Sassafras Facts

Sassafras Facts
Sassafras is deciduous tree that belongs to the laurel family. It originates from northeastern parts of the North America and eastern Asia. Sassafras grows on the moist, well-drained sandy soil. It can be found in the woods, fields and other open areas. Sassafras is one of the first plants that will appear in deforested areas (pioneer species). It is able to produce and release substances that prevent growth of other, competing plant species. People cultivate sassafras as a source of wood and fragrant oils.
Interesting Sassafras Facts:
Sassafras can grow as tall shrub or tree. It can reach 20 to 60 feet (rarely 100 feet) in height and 25 to 39 feet in width. Crown is composed of slender, wide-spreading branches. Each part of the sassafras tree is aromatic.
Sassafras has green, smooth bark while the tree is young. Bark changes the color into orange-brown and becomes furrowed on the older trees.
Sassafras produces three different types of leaves on the same tree: oval, mitten-shaped and three-lobed leaves. Leaves are smooth on the edges and intense green colored during the spring and summer. Color of the leaves changes to yellow, orange, red and purple before they fall from the tree during the autumn. Crushed leaves release citrus-like scent.
Sassafras is dioecious plant (male and female flowers develop on separate plants). Yellow-green flowers are arranged in small clusters. They appear during the spring and last only couple of days.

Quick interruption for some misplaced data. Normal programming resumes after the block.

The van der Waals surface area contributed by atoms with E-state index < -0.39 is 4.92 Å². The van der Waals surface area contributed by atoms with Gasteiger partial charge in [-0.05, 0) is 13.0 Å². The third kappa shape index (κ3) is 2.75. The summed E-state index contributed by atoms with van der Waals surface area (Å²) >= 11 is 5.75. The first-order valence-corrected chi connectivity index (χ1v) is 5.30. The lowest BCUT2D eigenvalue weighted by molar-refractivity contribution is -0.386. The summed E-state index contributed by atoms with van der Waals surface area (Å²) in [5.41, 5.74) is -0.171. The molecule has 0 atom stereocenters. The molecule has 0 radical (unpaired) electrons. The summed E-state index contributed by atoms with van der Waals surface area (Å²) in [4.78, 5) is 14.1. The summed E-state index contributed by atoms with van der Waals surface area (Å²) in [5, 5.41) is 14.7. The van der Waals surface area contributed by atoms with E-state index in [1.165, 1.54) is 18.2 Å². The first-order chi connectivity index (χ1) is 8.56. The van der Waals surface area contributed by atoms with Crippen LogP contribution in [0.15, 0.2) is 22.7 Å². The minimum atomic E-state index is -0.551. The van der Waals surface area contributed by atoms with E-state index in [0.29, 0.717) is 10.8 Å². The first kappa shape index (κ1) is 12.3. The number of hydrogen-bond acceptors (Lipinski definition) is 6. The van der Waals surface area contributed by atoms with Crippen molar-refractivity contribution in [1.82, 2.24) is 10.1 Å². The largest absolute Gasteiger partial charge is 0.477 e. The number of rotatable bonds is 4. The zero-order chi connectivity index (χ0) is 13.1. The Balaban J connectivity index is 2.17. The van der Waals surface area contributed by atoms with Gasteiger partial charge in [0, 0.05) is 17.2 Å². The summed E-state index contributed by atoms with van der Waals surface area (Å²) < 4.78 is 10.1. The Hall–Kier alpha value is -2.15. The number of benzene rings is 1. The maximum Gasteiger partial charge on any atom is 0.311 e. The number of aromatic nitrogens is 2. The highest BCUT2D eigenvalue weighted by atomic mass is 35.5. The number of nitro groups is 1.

Fruit of sassafras is dark-blue or black, oval-shaped drupe.
Mockingbird, wild turkeys, thrushes, quails, gray catbirds, woodpeckers, kingbirds, warblers, phoebes and vireos like to eat sassafras fruit. They play important role in dispersal of seed.
White-tail deer eat leaves and twigs, brown bears, squirrels and beavers eat fruit, while rabbits eat bark of sassafras tree.
Root of sassafras is used in the manufacture of some types of beers.
Leaves and bark of sassafras are used in the manufacture of sassafras tea.
Sassafras contains compound called safrole which induces liver damage and some types of cancer in humans and animals. Extracts of sassafras that are used for the manufacture of beer and tea are safrole-free and safe for consumption.
Oils extracted from the root bark of sassafras are used in the cosmetic industry for the manufacture of soaps and perfumes.
Native Americans used sassafras in treatment of fever, diarrhea, common cold, toothache, menstrual disorders, arthritis, sore eyes, kidney problems, insect bites, nosebleed, cuts and sprained ankles.
Native Americans used wood of sassafras for the manufacture of canoes. They also used leaves to improve flavor of many dishes.
Wood of sassafras is used in the manufacture of rails, cabinets, buckets, furniture and as a firewood.
Sassafras can survive up to 1.000 years in the wild under optimal conditions.

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